• Comment: I don't much care either way, but I should note that the reasoning behind the capitalization is that it differentiates the whole name "House Mouse" as a species name. This is exactly the same as if my name was Steven Wall; we use the caps - not not Steven wall - to make sure people know it's my surname. That said, WP:TITLE supports using the most colloquially used name, and even the Encyclopedia of Life doesn't use the caps for mouse. Steven Walling 20:34, 30 January 2010 (UTC)
Ah, but Steven Wall is a human being, not a Human Being, and Mickey Mouse is a house mouse, not a House Mouse. Station1 (talk) 21:55, 30 January 2010 (UTC)
You have a point. :) Steven Walling 09:40, 31 January 2010 (UTC)
The above discussion is preserved as an archive of a requested move. Please do not modify it. Subsequent comments should be made in a new section on this talk page. No further edits should be made to this section.


how many are born in mice litter? —Preceding unsigned comment added by (talk) 02:38, 9 May 2009 (UTC)

Priorities, people: Subgenus but no Domain?[edit]

What is more redundant than a Subgenus? The Species is very arguably the real Subgenus, as it is always the full Genus and not the Sub- that is the Genus Taxon at the front of a binomial for a Species, or for that matter the trinomial for a Variety/Subspecies, or the quadennomial for an Infraspecies/Race. (Even if these terms aren't regarded as synonymous, I still keep seeing them in various places used one or the other depending what species is being further divided, which is different from one being above the other.) Anyway, I get yelled at for including Domain, which I'm pretty sure was recently elevated to a major rank just like Kingdom and the others below it, and here I see a Subgenus in a Taxobox. The Mysterious El Willstro (talk) 19:31, 14 March 2010 (UTC)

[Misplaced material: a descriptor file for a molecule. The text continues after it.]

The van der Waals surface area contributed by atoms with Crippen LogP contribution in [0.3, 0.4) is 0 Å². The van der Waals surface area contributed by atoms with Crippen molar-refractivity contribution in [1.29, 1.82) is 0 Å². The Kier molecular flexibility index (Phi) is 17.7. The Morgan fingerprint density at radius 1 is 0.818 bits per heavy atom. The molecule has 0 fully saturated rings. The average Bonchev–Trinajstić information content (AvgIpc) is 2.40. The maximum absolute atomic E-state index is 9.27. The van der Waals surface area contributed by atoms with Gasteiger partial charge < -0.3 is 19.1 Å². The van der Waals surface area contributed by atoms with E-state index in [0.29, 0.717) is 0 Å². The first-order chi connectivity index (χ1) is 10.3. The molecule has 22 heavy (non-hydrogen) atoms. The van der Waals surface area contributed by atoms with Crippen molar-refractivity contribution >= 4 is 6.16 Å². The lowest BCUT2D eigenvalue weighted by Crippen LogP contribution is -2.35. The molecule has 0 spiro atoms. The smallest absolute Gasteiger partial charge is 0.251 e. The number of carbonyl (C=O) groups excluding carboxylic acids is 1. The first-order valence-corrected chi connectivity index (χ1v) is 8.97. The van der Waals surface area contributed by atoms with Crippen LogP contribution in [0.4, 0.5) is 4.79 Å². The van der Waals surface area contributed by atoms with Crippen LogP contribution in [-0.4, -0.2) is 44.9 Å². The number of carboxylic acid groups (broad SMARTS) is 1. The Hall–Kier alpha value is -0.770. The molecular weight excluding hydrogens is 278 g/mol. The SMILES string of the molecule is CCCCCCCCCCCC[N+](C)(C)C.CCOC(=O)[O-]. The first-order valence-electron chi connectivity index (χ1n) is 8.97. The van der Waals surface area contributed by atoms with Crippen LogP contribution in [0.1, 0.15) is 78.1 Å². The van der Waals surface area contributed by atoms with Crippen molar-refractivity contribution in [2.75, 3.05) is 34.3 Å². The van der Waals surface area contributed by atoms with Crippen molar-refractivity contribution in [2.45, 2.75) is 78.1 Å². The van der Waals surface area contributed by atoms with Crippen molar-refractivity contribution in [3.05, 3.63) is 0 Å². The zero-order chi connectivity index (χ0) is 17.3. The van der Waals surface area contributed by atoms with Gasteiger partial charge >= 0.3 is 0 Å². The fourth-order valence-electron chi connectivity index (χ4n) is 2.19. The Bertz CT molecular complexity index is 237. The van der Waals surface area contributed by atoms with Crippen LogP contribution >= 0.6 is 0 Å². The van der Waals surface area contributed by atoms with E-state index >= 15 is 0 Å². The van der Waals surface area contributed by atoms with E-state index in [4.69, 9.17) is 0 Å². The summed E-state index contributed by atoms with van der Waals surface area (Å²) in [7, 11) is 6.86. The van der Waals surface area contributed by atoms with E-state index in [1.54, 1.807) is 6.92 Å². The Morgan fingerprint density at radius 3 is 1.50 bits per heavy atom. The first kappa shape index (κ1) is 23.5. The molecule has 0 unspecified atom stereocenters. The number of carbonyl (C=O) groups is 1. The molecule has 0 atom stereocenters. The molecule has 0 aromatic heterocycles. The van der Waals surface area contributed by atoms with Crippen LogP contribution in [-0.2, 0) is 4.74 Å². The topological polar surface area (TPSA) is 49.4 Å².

The subgenus here is directly above the taxon discussed, and therefore can be included. Ucucha 23:41, 14 March 2010 (UTC)
Most other Articles that discuss individual Species stop at Genus rank, aside from the Species-level taxon discussed. Given how binomials work, the fact remains that a Subgenus is never needed for reference. The Mysterious El Willstro (talk) 01:37, 15 March 2010 (UTC)
Most genera don't have subgenera. Use of the subgenus here provides additional context (the subgenera of Mus are quite distinctive). Ucucha 01:42, 15 March 2010 (UTC)

wordy gurdy[edit]

instead of:

House mice consume and contaminate food meant for humans, pets, livestock, or other animals. In addition, they often cause considerable damage to structures and property. They can transmit pathogens that cause diseases such as salmonellosis, a form of food poisoning.